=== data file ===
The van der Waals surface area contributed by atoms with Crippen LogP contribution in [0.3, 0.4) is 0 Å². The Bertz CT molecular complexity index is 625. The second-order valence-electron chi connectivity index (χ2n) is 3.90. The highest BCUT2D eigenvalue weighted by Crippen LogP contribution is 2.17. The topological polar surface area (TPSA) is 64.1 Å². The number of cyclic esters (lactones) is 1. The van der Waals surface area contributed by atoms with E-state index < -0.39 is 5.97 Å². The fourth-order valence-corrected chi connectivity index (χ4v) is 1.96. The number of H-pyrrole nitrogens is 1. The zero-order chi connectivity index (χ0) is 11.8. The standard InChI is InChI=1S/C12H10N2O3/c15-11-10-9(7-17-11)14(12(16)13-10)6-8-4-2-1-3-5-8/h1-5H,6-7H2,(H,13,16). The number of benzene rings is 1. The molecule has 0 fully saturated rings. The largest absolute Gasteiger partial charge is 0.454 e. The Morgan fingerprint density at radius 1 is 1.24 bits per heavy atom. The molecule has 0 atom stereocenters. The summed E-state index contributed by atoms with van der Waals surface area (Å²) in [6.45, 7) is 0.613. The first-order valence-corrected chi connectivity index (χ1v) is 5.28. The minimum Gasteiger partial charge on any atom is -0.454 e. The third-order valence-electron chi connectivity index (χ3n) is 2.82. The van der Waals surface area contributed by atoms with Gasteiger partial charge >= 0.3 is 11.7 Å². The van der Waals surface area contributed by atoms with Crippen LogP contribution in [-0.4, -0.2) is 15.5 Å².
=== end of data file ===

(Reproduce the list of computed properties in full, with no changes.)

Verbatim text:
The van der Waals surface area contributed by atoms with Crippen LogP contribution in [0.3, 0.4) is 0 Å². The Bertz CT molecular complexity index is 625. The second-order valence-electron chi connectivity index (χ2n) is 3.90. The highest BCUT2D eigenvalue weighted by Crippen LogP contribution is 2.17. The topological polar surface area (TPSA) is 64.1 Å². The number of cyclic esters (lactones) is 1. The van der Waals surface area contributed by atoms with E-state index < -0.39 is 5.97 Å². The fourth-order valence-corrected chi connectivity index (χ4v) is 1.96. The number of H-pyrrole nitrogens is 1. The zero-order chi connectivity index (χ0) is 11.8. The standard InChI is InChI=1S/C12H10N2O3/c15-11-10-9(7-17-11)14(12(16)13-10)6-8-4-2-1-3-5-8/h1-5H,6-7H2,(H,13,16). The number of benzene rings is 1. The molecule has 0 fully saturated rings. The largest absolute Gasteiger partial charge is 0.454 e. The Morgan fingerprint density at radius 1 is 1.24 bits per heavy atom. The molecule has 0 atom stereocenters. The summed E-state index contributed by atoms with van der Waals surface area (Å²) in [6.45, 7) is 0.613. The first-order valence-corrected chi connectivity index (χ1v) is 5.28. The minimum Gasteiger partial charge on any atom is -0.454 e. The third-order valence-electron chi connectivity index (χ3n) is 2.82. The van der Waals surface area contributed by atoms with Gasteiger partial charge >= 0.3 is 11.7 Å². The van der Waals surface area contributed by atoms with Crippen LogP contribution in [-0.4, -0.2) is 15.5 Å².